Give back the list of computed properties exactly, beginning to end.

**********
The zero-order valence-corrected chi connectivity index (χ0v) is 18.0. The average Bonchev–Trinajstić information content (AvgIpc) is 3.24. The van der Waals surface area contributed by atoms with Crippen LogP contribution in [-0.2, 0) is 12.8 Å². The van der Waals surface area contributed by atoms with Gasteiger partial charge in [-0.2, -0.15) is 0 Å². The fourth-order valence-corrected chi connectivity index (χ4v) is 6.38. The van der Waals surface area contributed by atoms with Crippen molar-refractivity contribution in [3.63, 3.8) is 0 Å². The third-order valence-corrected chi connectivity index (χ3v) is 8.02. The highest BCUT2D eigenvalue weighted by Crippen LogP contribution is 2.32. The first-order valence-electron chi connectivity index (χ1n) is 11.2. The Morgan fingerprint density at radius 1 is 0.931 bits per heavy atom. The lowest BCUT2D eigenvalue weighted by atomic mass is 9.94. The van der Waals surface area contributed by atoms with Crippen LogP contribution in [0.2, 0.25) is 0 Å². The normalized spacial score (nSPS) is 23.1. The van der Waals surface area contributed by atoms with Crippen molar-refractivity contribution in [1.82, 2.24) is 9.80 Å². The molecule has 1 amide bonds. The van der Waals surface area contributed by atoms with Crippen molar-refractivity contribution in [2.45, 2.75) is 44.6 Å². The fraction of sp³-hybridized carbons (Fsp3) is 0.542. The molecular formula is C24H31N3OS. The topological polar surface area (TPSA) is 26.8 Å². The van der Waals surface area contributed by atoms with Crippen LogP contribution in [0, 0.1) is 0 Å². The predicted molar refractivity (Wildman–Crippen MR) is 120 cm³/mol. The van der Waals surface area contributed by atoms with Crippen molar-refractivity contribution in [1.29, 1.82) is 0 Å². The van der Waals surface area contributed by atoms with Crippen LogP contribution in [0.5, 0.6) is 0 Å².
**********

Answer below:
The zero-order valence-corrected chi connectivity index (χ0v) is 18.0. The average Bonchev–Trinajstić information content (AvgIpc) is 3.24. The van der Waals surface area contributed by atoms with Crippen LogP contribution in [-0.2, 0) is 12.8 Å². The van der Waals surface area contributed by atoms with Gasteiger partial charge in [-0.2, -0.15) is 0 Å². The fourth-order valence-corrected chi connectivity index (χ4v) is 6.38. The van der Waals surface area contributed by atoms with Crippen molar-refractivity contribution in [3.63, 3.8) is 0 Å². The third-order valence-corrected chi connectivity index (χ3v) is 8.02. The highest BCUT2D eigenvalue weighted by Crippen LogP contribution is 2.32. The first-order valence-electron chi connectivity index (χ1n) is 11.2. The Morgan fingerprint density at radius 1 is 0.931 bits per heavy atom. The lowest BCUT2D eigenvalue weighted by atomic mass is 9.94. The van der Waals surface area contributed by atoms with Crippen LogP contribution in [0.2, 0.25) is 0 Å². The normalized spacial score (nSPS) is 23.1. The van der Waals surface area contributed by atoms with Crippen molar-refractivity contribution in [1.82, 2.24) is 9.80 Å². The molecule has 1 amide bonds. The van der Waals surface area contributed by atoms with Crippen molar-refractivity contribution in [2.45, 2.75) is 44.6 Å². The fraction of sp³-hybridized carbons (Fsp3) is 0.542. The molecular formula is C24H31N3OS. The topological polar surface area (TPSA) is 26.8 Å². The van der Waals surface area contributed by atoms with Crippen LogP contribution in [0, 0.1) is 0 Å². The predicted molar refractivity (Wildman–Crippen MR) is 120 cm³/mol. The van der Waals surface area contributed by atoms with Crippen molar-refractivity contribution in [1.29, 1.82) is 0 Å². The van der Waals surface area contributed by atoms with Crippen LogP contribution in [0.5, 0.6) is 0 Å².